Meet Martina: a 20-something, first-generation college graduate born, raised and recently returned to the Windy City.
In her own words…
“I used to think that 23 would be my year…
I’d have my own place, own car, be well into my career and finally able to keep a steady gym regimen. I’m 24 now stumbling sloppily into 25 and I’ve achieved none of the later. Fingers crossed for 32.
Compared to the average 20-something, my resume may be beefier than some but make no mistake— I have absolutely no idea what I’m doing. We are told that these are the best years of our lives but they don’t always feel the best. I think we all hope that this motion of self-doubt will dissipate with age but as I inch toward a quarter-century I am learning to accept that it will be here forever.
Am I doing enough with my life? Am I making enough money? Does this outfit make me look fat…and can I really pull off this red lipstick?
This confusion around if I am enough in comparison to others is always there behind the surface keeping my nose warm and my eyes alert. I have learned that where self- doubt is constant, self-confidence must be too although it is easier said than done. Switching between the two narratives takes only a minute.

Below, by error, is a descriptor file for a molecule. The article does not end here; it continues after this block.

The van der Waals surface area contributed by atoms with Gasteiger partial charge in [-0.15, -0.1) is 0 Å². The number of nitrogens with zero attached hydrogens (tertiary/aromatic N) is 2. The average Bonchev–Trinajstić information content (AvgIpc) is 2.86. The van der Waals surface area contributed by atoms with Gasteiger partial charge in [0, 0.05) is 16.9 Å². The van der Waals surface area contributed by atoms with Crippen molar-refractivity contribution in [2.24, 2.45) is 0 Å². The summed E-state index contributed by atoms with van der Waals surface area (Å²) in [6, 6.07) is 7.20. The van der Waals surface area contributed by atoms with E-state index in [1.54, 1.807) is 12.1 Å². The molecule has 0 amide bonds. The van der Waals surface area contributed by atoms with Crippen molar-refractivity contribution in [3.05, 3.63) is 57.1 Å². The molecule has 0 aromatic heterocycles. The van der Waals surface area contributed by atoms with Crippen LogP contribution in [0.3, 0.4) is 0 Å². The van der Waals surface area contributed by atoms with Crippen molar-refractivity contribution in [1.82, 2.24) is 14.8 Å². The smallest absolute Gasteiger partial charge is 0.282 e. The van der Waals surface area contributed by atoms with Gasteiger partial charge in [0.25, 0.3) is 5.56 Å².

So, the next time you are stuck or unsure of yourself slap on some red lipstick and fake it til’ you make it.
I remember moving cross-country after graduation, my life consisting of two suitcases and a duffle bag. I was ready for the world and surely it was ready for me too. My collegiate success made me overly confident; I thought that I would apply for the job I wanted and that would be it. That was not it. I quickly got used to rejection without being rejected: no email, no callback, only uncertainty, and doubt.
That summer I discovered that crying in the shower is best because your roommates are less likely to hear. Instead of waking up proud I woke up thinking, what am I doing? As a kid, I dreamed of the possibilities I could have but as a college graduate, I was overwhelmed by them. One moment feeling like I am on top of the world and can do anything, the next crying in my pool because I am unsure of my place in It.
The fear and uncertainty of what to do next and what am I doing right now are constant so I embrace it. I let it excite me the same way that watching a scary movie excites me giving me the rush of adrenaline I need to get out of bed even on the bad days. It is only through fear and uncertainty that I have gotten this far and through the same that I will continue to go further.
Put one foot in front of the other and keep moving.”